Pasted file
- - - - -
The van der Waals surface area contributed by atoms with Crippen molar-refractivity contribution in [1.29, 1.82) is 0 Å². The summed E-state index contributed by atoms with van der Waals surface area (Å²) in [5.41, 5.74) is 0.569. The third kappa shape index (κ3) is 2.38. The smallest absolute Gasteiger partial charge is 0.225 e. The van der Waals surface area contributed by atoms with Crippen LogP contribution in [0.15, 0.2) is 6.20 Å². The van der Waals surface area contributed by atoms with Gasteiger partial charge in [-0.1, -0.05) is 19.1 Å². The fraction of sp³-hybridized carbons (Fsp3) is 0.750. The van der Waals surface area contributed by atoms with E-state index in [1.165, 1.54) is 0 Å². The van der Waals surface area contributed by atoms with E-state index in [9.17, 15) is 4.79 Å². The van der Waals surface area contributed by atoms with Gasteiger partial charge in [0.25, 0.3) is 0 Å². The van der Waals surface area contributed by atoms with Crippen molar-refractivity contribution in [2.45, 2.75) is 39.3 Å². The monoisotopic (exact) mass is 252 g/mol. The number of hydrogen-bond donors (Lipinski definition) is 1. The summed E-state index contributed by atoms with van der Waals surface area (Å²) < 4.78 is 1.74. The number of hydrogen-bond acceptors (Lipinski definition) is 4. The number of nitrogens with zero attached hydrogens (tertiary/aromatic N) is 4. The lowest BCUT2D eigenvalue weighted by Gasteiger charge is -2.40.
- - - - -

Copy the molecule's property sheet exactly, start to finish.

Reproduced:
The van der Waals surface area contributed by atoms with Crippen molar-refractivity contribution in [1.29, 1.82) is 0 Å². The summed E-state index contributed by atoms with van der Waals surface area (Å²) in [5.41, 5.74) is 0.569. The third kappa shape index (κ3) is 2.38. The smallest absolute Gasteiger partial charge is 0.225 e. The van der Waals surface area contributed by atoms with Crippen LogP contribution in [0.15, 0.2) is 6.20 Å². The van der Waals surface area contributed by atoms with Gasteiger partial charge in [-0.1, -0.05) is 19.1 Å². The fraction of sp³-hybridized carbons (Fsp3) is 0.750. The van der Waals surface area contributed by atoms with E-state index in [1.165, 1.54) is 0 Å². The van der Waals surface area contributed by atoms with E-state index in [9.17, 15) is 4.79 Å². The van der Waals surface area contributed by atoms with Gasteiger partial charge in [0.25, 0.3) is 0 Å². The van der Waals surface area contributed by atoms with Crippen molar-refractivity contribution in [2.45, 2.75) is 39.3 Å². The monoisotopic (exact) mass is 252 g/mol. The number of hydrogen-bond donors (Lipinski definition) is 1. The summed E-state index contributed by atoms with van der Waals surface area (Å²) < 4.78 is 1.74. The number of hydrogen-bond acceptors (Lipinski definition) is 4. The number of nitrogens with zero attached hydrogens (tertiary/aromatic N) is 4. The lowest BCUT2D eigenvalue weighted by Gasteiger charge is -2.40.